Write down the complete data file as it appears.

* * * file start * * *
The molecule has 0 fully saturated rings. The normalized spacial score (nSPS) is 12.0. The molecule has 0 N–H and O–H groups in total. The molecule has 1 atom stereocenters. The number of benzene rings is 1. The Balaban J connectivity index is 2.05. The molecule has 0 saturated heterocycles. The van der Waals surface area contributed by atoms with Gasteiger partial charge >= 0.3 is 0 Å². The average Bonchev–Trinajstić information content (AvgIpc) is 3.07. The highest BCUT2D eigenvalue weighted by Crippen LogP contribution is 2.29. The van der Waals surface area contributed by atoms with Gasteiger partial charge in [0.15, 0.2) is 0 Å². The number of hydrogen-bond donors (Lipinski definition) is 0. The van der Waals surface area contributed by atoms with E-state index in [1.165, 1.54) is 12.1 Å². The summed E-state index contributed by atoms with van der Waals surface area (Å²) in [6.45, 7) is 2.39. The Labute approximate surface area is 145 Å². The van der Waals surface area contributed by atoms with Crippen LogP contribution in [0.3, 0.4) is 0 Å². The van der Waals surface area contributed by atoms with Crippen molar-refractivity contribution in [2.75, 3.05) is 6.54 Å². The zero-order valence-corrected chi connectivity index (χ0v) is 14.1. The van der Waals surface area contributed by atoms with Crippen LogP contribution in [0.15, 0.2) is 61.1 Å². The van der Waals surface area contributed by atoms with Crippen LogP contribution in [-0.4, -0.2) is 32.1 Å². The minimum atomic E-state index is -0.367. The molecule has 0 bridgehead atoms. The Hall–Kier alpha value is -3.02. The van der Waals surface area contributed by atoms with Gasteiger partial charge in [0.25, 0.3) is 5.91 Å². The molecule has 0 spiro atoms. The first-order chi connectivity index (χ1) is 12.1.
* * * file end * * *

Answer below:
The molecule has 0 fully saturated rings. The normalized spacial score (nSPS) is 12.0. The molecule has 0 N–H and O–H groups in total. The molecule has 1 atom stereocenters. The number of benzene rings is 1. The Balaban J connectivity index is 2.05. The molecule has 0 saturated heterocycles. The van der Waals surface area contributed by atoms with Gasteiger partial charge >= 0.3 is 0 Å². The average Bonchev–Trinajstić information content (AvgIpc) is 3.07. The highest BCUT2D eigenvalue weighted by Crippen LogP contribution is 2.29. The van der Waals surface area contributed by atoms with Gasteiger partial charge in [0.15, 0.2) is 0 Å². The number of hydrogen-bond donors (Lipinski definition) is 0. The van der Waals surface area contributed by atoms with E-state index in [1.165, 1.54) is 12.1 Å². The summed E-state index contributed by atoms with van der Waals surface area (Å²) in [6.45, 7) is 2.39. The Labute approximate surface area is 145 Å². The van der Waals surface area contributed by atoms with Crippen LogP contribution in [0.3, 0.4) is 0 Å². The van der Waals surface area contributed by atoms with Crippen molar-refractivity contribution in [2.75, 3.05) is 6.54 Å². The zero-order valence-corrected chi connectivity index (χ0v) is 14.1. The van der Waals surface area contributed by atoms with Crippen LogP contribution in [0.15, 0.2) is 61.1 Å². The van der Waals surface area contributed by atoms with Crippen LogP contribution in [-0.4, -0.2) is 32.1 Å². The minimum atomic E-state index is -0.367. The molecule has 0 bridgehead atoms. The Hall–Kier alpha value is -3.02. The van der Waals surface area contributed by atoms with Gasteiger partial charge in [0.25, 0.3) is 5.91 Å². The molecule has 0 spiro atoms. The first-order chi connectivity index (χ1) is 12.1.